After hearing lots of feedback and stories on the number of orangutans which had been seen by other travellers, we were excited about our trip to see them. With two hourly feeding times, 9am and 3am, we opted for the morning slot. We got up early on Monday morning, made our way to the bus station and caught the bus just before 7am, getting us to the park very early. After buying our entry ticket we walked 20 minutes through the jungle to get to the rehab centre. At 9am, along with a large crowd of visitors, we were led to the feeding area. We waited, and waited and waited....and waited. Well, unfortunately for us, the orangutans were not hungry that morning and so did not grace us with their presence. Very disappointing! Good for the park, as it means that they are finding their own food, however sad for us, as we had really been looking forward to seeing them. So heavy hearted, we made our way by bus back to Kuching, where we recuperated in the aircon'd room for a while before a trip to the Sarawak Museum. It was a great insight into the local Iban life and the history of Malaysian Borneo.

The highlight of the day / night was dinner - we treated ourselves to dinner at a place called James Brookes Bistro, on the waterfront. Ken had the yummiest butter chicken and I chose the fish curry - amazing! Definitely a treat as we blew our budget that day!

Another early start on Tuesday and another early bus trip. This time is was to Bako National Park. An hour on the bus got us to the park office, where we had to buy day permits to the park. We joined up with a couple from Canada, and bought return boat tickets to the park, as they were also going for the day and so it worked out much cheaper to share the journey. The park is 27 square kilometers, with secluded beaches, mangrove swamps, cliffs, lowland forest and heath forest. After a 20 minute boat ride through the croc infested estuary, we signed in. There are 17 hiking trails in Bako - we opted for a 5.8 km loop, which was estimated to take 3.5 hours. So off we set on our hike in 36 degree Celsius heat, at around 95 % humidity. Well, were we in for a shock. My idea of a hike was on a straight/level/flat surface. Withing 5 minutes of starting we were literally climbing vertically out of the valley. The hike was tough, up and down using tree roots as steps and vines as ropes. But I survived :-) The jungle was alive with lots of noises, but we didn't see too many animals except for the bearded pigs, fiddler crabs and mudskippers at the start of the hike. We also managed to see the macaque monkeys and the famous proboscis monkeys. Ken was in his element in the jungle!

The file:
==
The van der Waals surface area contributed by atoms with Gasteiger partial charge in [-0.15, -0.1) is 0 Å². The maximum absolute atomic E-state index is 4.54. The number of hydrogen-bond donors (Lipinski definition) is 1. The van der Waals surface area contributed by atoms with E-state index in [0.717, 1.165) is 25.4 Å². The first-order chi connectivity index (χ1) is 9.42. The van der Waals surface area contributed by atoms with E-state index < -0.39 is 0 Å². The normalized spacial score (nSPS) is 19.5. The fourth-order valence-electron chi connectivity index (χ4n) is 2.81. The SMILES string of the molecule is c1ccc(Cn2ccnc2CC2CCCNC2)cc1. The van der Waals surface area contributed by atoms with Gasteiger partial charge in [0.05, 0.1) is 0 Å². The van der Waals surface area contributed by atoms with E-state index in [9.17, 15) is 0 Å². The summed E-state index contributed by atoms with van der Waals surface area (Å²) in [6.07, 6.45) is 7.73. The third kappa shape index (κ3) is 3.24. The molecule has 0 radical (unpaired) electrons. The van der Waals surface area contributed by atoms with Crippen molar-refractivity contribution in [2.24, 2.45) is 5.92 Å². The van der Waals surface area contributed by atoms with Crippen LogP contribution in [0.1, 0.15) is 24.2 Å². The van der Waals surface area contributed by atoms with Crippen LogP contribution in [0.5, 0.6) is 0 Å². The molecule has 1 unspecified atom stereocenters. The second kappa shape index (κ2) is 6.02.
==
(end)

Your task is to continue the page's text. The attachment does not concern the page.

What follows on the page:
Once back in Kuching, as knackered as we were, we headed to Top Spot for dinner, which was highly rated in all the guide books/online as the place to eat. Top Spot is a food court on top of a multi story car park. Seafood city!! You walk around, checking out the fresh seafood, deciding what to go for. You choose what you want - they cook it for you and bring it to the table. We had huge prawns, cooked in garlic, chilli and spring onions. Yum yum yum! it was an awesome meal - a fitting end to a great few days in Kuching.

While on the plane from Kuching to Penang, just before take off, Ken realised that our camera had grown legs and walked! Yup, our lovely new camera was missing, along with all of the photos from our day at Bako NP. Talk about putting a damper on the day. We were absolutely gutted. After liaising with airport staff and lost property, the camera was never found. Sob sob sob :-)

Bye Bye Borneo...next stop, Penang......

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Posted by louslabbert 03:05 Archived in Malaysia Tagged landscapes sunsets_and_sunrises mountains buildings trees animals birds sky boats temples food markets fishing beach travel monkey river malaysia roads city pagodas borneo funny sights ancient bbq pig deer vendors stalls sounds proboscis_monkey hornbill orangutang shop_houses kutching Comments (2)